Milby High School has achieved Leadership in Energy and Environmental Design (LEED) Silver certification for its new building, which was constructed as part of HISD’s 2012 Bond Program.
Developed by the U.S. Green Building Council, LEED certification provides independent verification of a building’s green features and is the most widely used green building rating system in the world.
Green schools offer improved air quality, lighting, temperature control, and acoustics, as well as reduced operating costs — all of which enhance the overall learning environment and have been shown to boost student health, test scores, and faculty retention.
“It’s exciting. LEED certification is no small feat, especially when it entails reusing a 1920’s building that was not designed for today’s energy standards,” HISD General Manager of Facilities Design Dan Bankhead said. “When an architect is able to meet the stringent requirements for LEED Silver, that says a lot about them.”
Designed by Kirksey Architecture, the three-story, $79 million project is a combination of new construction and renovation work that preserved the school’s historic front facade while creating a modern learning environment that can accommodate 2,000 students.
Flanking the original main building are new academic wings that contain science and engineering labs and career and technical education spaces for welding, cosmetology, and culinary arts, which includes a student-run restaurant. Other highlights include new administrative offices, an auditorium with a black box theater, a large commons area, and an expansive outdoor courtyard.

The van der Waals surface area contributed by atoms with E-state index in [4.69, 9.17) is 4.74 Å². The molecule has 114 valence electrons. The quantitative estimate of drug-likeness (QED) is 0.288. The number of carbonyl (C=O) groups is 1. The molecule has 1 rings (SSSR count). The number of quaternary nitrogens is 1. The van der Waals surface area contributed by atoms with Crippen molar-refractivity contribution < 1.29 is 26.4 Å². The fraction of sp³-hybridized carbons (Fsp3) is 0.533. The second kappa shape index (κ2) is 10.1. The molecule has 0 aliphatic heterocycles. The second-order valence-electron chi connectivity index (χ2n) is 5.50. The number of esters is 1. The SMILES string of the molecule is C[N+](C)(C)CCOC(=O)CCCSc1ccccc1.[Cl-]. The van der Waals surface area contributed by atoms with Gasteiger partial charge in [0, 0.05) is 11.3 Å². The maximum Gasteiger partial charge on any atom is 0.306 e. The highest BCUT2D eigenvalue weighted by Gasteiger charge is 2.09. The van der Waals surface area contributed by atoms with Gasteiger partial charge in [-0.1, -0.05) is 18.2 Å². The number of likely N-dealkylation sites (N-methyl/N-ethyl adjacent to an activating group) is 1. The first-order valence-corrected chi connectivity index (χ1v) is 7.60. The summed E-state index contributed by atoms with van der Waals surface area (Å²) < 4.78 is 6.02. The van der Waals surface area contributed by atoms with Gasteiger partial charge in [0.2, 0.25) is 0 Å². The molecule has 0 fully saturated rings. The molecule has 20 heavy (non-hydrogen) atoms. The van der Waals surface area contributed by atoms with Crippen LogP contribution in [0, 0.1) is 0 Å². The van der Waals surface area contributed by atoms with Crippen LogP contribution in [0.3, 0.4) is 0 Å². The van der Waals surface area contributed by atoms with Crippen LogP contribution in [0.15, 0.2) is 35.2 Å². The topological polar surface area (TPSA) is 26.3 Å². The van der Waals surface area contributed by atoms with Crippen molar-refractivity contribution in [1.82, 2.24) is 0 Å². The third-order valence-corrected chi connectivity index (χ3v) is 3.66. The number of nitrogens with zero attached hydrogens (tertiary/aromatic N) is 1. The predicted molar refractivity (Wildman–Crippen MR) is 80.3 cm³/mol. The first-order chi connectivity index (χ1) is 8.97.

“We’re extremely proud that Milby achieved LEED Silver status,” said Colley Hodges, a senior associate at Kirksey. “This is a well-deserved recognition for the project and a testament to HISD’s and Kirksey’s commitment to sustainability, as well as the efforts of a great team from top to bottom.”
Hodges said that preservation of the front portion of Milby’s original building contributes to its impressive sustainability story.
“The re-use of a structure is about as sustainable as you can get,” Hodges said. “Rather than using effort and energy to tear down and transfer waste, you’re giving it new life.”
HISD currently has 22 schools that are LEED certified, including nine with Silver LEED certifications, and one — Cunningham Elementary — that is Gold certified.
LEED-certified schools typically incorporate sustainable building materials and reduce the use of products — such as certain adhesives, primers, and carpets — that lower air quality by emitting chemicals into the environment. Natural lighting, LED lights, and low-flow toilets are also common.
Bankhead said LEED certification is important because energy-efficient buildings ensure schools are healthier, more productive, cost less, and create less stress on the environment.
“We expect all of our architects to develop school designs that will be LEED certified as a baseline. But we encourage them to do even better, to go for that next level of Silver certified,” Bankhead said. “Kirksey has been a great partner on Milby, and we could not be happier with the result.”
Milby is among 40 HISD campuses, including 29 high schools, being renovated or rebuilt as part of the 2012 Bond. Half of all 2012 bond projects are now finished and open to students. Once all work is completed, HISD will boast of one of the most modern portfolios of urban high schools in the country.
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